The approach seems to be allowing players to sniff, smoke or inject in the privacy of their own homes — or at least away from the prying mobile phones in Gold Coast nightclubs — then you’ll remain unpunished, apart from a relatively small fine .
Bailey Smith — the most popular player in the AFL if social media followers are anything to go by — was never going to snort drugs in a nightclub without a myriad of mobile phones recording his every move.
Where the policy falls down
Smith said the drugs were a means of coping – call it self-medicating – and it’s why coach Beveridge said “it’s essentially a health issue for him”.
Beveridge is no fan of the illicit drugs policy and takes issue with the AFL Players Association (AFLPA), which helped draw it up with the AFL and drug treatment professionals.
“None of us really feel it works,” he said.
“Essentially any player with a clinically diagnosed mental health challenge will never be exposed to the policy anyway. Regardless of when you’re tested you’re always going to get a pass.
“So that’s a real chink in the actual process.
The ABC asked the AFL Players Association to respond to Beveridge’s comments, but it declined.
So, what is this “chink” in the process that Beveridge refers to?
It’s the same one that Riewoldt referred to as “wriggle room” when he spoke out about drugs in the game last month, after former teammate Sam Fisher appeared in court on serious drug trafficking charges.
Under the illicit drugs policy, a player with a diagnosed mental health condition can enter a program, where they can receive counseling and medical care.
They’ll be target-tested while they’re in the program but won’t get a positive strike if they test positive.
Obviously, the players in this group remain confidential and it’s for that reason we don’t know whether Smith was one of them and whether he will record a strike.
But if he was, it will be interesting to see whether that remains confidential such is the interest in his case and the amount of information that seems to find its way into the public domain.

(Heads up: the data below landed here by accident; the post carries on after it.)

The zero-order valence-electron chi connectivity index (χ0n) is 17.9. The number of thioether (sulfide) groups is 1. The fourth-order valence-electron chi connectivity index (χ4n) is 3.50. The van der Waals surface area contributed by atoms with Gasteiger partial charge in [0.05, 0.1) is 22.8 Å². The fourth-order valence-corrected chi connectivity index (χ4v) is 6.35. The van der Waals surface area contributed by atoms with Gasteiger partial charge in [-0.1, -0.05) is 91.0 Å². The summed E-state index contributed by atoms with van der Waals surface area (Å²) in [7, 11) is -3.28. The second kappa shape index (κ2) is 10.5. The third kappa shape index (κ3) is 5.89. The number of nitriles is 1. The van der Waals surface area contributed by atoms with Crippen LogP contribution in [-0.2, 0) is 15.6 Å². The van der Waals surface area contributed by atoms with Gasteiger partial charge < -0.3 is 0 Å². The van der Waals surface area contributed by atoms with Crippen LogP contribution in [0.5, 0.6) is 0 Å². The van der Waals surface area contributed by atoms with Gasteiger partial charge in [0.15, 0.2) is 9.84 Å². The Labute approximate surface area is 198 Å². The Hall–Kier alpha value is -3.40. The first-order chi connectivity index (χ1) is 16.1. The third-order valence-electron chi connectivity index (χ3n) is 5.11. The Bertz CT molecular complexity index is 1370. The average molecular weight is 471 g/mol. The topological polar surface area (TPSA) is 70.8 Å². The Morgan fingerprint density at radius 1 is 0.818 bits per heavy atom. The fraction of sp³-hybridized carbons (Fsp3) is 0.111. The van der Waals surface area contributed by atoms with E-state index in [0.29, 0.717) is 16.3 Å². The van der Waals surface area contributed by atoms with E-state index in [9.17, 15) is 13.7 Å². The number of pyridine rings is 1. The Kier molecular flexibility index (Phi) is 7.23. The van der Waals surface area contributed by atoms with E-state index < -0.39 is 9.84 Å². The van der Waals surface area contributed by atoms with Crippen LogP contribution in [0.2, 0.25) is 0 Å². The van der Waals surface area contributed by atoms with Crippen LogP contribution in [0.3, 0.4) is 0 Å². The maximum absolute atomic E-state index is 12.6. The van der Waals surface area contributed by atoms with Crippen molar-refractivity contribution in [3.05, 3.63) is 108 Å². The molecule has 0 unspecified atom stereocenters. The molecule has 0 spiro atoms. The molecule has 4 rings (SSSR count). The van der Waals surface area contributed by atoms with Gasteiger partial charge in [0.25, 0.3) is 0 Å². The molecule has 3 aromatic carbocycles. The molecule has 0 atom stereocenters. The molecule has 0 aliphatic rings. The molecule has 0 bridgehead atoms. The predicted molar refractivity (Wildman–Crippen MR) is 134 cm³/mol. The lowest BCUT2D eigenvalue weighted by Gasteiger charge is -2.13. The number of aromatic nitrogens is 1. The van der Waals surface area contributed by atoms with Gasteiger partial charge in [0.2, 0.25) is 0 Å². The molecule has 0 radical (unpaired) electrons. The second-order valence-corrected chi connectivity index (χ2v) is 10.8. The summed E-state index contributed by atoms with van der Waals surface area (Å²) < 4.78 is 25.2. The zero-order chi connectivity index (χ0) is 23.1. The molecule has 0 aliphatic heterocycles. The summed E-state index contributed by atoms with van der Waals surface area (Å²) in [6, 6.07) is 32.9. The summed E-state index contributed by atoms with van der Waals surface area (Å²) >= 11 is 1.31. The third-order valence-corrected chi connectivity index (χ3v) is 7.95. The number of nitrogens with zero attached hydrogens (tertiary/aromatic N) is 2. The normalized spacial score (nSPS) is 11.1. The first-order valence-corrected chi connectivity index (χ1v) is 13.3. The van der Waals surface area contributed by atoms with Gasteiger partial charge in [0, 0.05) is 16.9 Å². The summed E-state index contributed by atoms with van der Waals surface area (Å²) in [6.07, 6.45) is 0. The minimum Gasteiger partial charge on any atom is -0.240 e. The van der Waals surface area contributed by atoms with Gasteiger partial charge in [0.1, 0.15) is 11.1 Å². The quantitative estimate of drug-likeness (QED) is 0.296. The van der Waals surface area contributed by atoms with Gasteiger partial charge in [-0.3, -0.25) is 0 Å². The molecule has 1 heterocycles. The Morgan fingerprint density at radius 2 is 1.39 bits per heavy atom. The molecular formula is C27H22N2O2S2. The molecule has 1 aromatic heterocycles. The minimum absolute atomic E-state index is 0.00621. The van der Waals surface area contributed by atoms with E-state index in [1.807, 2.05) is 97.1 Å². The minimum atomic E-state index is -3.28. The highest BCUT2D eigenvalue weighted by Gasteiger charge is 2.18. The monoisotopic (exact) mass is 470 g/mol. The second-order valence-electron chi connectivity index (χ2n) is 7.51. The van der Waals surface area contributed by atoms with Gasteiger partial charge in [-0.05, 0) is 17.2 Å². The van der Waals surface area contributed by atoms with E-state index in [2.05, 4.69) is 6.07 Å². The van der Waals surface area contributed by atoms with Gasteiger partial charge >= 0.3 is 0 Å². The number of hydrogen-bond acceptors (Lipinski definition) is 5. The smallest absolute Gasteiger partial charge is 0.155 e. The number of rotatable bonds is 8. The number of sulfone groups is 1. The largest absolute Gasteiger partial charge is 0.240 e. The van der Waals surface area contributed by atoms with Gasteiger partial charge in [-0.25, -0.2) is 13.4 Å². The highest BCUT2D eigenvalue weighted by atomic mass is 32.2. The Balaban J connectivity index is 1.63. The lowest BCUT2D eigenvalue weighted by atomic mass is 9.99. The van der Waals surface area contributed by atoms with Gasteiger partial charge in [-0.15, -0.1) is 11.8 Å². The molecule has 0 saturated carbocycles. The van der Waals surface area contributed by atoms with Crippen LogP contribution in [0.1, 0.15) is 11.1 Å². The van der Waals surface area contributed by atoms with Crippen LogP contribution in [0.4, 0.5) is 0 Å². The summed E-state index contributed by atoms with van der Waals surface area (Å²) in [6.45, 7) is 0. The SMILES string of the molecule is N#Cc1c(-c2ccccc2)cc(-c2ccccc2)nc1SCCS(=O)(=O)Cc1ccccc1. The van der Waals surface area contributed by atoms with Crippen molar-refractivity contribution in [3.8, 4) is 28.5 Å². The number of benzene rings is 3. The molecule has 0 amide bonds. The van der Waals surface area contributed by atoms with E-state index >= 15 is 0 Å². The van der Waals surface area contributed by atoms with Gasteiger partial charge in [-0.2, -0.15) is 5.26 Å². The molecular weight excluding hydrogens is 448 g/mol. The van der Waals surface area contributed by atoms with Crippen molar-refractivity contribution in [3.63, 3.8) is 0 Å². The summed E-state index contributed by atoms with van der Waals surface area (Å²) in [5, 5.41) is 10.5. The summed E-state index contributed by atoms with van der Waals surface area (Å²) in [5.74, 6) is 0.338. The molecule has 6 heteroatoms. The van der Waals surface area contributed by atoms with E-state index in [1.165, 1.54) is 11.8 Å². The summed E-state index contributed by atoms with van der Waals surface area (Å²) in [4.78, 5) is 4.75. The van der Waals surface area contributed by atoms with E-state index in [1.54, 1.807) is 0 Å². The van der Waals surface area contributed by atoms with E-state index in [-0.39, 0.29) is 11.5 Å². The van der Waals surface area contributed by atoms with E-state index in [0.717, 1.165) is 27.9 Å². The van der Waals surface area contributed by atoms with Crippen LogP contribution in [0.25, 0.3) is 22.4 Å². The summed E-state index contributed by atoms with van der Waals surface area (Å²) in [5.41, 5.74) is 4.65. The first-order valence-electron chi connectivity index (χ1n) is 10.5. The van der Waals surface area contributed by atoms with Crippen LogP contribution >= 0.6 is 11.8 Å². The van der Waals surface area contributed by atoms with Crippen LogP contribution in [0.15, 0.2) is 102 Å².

It’s here we see the wide divergence of views over the policy from those like Jeff Kennett, who favor zero-tolerance, to Beveridge, who wants it tossed out, to the AFLPA, which believes it does good work.
The very fact that it operates behind closed doors – as it should to protect privacy – means the public doesn’t know how effective the policy is.
The AFL doesn’t publish figures on how many players record a strike and we don’t know how many people are participating in the program for those who have a mental health condition.
But there are those on the inside who say the policy has helped many players.
Most agree the fundamental aim of the drug policy should be to protect players’ health.
‘Just say no’ doesn’t work, so there’s no point pretending drugs aren’t an entrenched part of society, particularly among young people – the very demographic that makes up the AFL’s playing list.
As Beveridge said: “As a father of two young boys who are 23 and 21, I’ve got a fair understanding that no-one’s immune to it.”
The question at the heart of the debate over the policy is: what is the best way to help players who may be struggling with drugs or mental health issues?
Is it zero tolerance or open slather – or might the answer lie somewhere in the middle?